<img height="1" width="1" style="display:none;" alt="" src="https://px.ads.linkedin.com/collect/?pid=1498066&amp;fmt=gif">
Get in touch
Back to news
March 16, 2020

Assessing the impact of COVID-19 on workplace project delivery

The impact of COVID-19 on workplace project delivery

With COVID-19 a growing concern for businesses across the world, we take a look at the common questions around its impact on current and upcoming workplace projects, and the proactive measures we’re putting in place to minimise disruption.

Since news first emerged about the spread of COVID-19, there’s been growing concern about the inevitable disruption to supply chains and the knock-on impact for project delivery. With WHO declaring a global pandemic status, these concerns have naturally increased since.

Our ongoing conversations with clients all over the world align with this and reveal understandable concerns about the likely impact COVID-19 will have on their current workplace plans – both those currently being delivered as well as those in the pre-construction strategy and design phase.

As Ryan Caffyn-Parsons, Global Director, Delivery at Unispace explains, “The last thing clients want during this period is the prospect of a planned workplace move being delayed or cancelled, or carrying a far greater cost than originally budgeted for.”

Understanding the risk profile of your supply chain

Unispace’s global presence gives us a wealth of insight into what’s happening across the supply chain. We speak to hundreds of local partners every day, and we operate without silos internally, meaning that we can quickly share new, on-the-ground updates from one market with our entire network,” said Ryan.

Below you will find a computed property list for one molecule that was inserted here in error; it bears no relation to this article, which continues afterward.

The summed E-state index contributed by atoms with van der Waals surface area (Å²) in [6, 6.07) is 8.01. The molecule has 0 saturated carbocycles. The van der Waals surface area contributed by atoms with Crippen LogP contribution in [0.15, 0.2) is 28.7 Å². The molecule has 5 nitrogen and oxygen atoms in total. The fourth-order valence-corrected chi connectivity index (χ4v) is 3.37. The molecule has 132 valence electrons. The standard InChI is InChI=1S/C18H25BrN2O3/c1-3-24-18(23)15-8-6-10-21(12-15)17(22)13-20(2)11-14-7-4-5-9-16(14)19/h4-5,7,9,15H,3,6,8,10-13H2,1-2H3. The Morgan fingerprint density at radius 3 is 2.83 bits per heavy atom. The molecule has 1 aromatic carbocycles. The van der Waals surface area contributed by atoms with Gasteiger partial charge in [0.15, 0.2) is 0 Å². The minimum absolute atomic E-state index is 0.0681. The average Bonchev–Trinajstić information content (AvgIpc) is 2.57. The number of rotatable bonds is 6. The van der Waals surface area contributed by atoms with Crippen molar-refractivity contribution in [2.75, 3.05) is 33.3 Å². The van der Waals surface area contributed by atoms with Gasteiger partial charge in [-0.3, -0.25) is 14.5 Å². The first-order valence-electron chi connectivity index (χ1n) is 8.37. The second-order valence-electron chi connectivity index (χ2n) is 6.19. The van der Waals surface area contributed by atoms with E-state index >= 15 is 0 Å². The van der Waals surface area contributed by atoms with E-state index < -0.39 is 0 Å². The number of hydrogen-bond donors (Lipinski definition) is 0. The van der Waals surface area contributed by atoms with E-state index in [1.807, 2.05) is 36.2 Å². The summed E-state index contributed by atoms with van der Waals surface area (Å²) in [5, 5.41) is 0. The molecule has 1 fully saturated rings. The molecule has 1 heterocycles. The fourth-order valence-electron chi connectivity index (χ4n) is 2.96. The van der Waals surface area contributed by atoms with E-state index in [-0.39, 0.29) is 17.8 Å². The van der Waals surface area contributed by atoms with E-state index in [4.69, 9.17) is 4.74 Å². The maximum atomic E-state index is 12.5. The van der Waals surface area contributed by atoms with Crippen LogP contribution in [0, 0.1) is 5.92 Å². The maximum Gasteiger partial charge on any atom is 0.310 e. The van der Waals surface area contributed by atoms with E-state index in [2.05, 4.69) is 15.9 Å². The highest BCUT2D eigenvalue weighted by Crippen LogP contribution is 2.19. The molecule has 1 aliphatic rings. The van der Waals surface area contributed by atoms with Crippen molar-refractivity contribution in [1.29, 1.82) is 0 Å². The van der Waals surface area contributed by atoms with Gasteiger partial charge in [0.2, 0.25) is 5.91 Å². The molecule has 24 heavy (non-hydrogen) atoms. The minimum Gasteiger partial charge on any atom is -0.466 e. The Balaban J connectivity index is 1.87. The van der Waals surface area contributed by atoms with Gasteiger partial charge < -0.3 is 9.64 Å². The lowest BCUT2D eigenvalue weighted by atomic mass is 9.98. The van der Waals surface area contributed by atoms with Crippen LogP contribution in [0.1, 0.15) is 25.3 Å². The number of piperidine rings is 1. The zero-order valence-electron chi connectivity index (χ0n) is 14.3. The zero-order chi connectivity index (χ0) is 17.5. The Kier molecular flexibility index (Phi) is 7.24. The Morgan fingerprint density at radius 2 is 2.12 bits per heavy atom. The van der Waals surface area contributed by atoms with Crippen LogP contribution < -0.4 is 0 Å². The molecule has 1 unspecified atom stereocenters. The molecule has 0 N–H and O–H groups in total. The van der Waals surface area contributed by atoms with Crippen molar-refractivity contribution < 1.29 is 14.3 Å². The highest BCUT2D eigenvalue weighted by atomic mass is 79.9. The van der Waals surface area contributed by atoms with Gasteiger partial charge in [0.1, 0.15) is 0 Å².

In every region, we’re speaking with as many suppliers, contractors and engineers as possible each day, to give us a complete picture of the wider market. This is crucial given that the COVID-19 outbreak impacts not only suppliers of furniture and fittings, but also of components used by other local manufacturers and assembly houses all over the world. We are continuing to monitor the situation closely, as well as encouraging our own suppliers and contractors to think holistically about their own supply chains and better anticipate future challenges.

Immediate labour implications

Many local construction workforces are comprised of overseas workers employed on temporary or permanent work permits. We’ve already seen some of those workers repatriated, while others have found themselves unable to return to work following trips back to their home country.  

As COVID-19 has spread globally, many countries have imposed quarantine measures, travel bans, and social distancing rules while others have preferred a ‘wait and see’ approach – all of which has made it harder for contractors to effectively manage their local workforces and ensure there are sufficient numbers on site at any given time. 

In addition to ongoing construction and fit-out work, we’ve heard from many clients that are being forced to manage projects remotely due to mandatory home-working policies. As a business of more than 700 people, active in almost 50 locations across 25 countries, we’re in the same position as many of our clients when it comes to ensuring business continuity while protecting our staff – and the communities they belong to.

Identifying issues before they escalate

We’ve set up a dedicated internal information-sharing resource for alerting teams to potential supply chain issues, wherever and whenever they occur. The result is that we’re able to identify potential cost increases early, for example where we have seen levies put on furniture items due to perceived stock shortages, and quickly find alternative supplier options using the Unispace national and international network.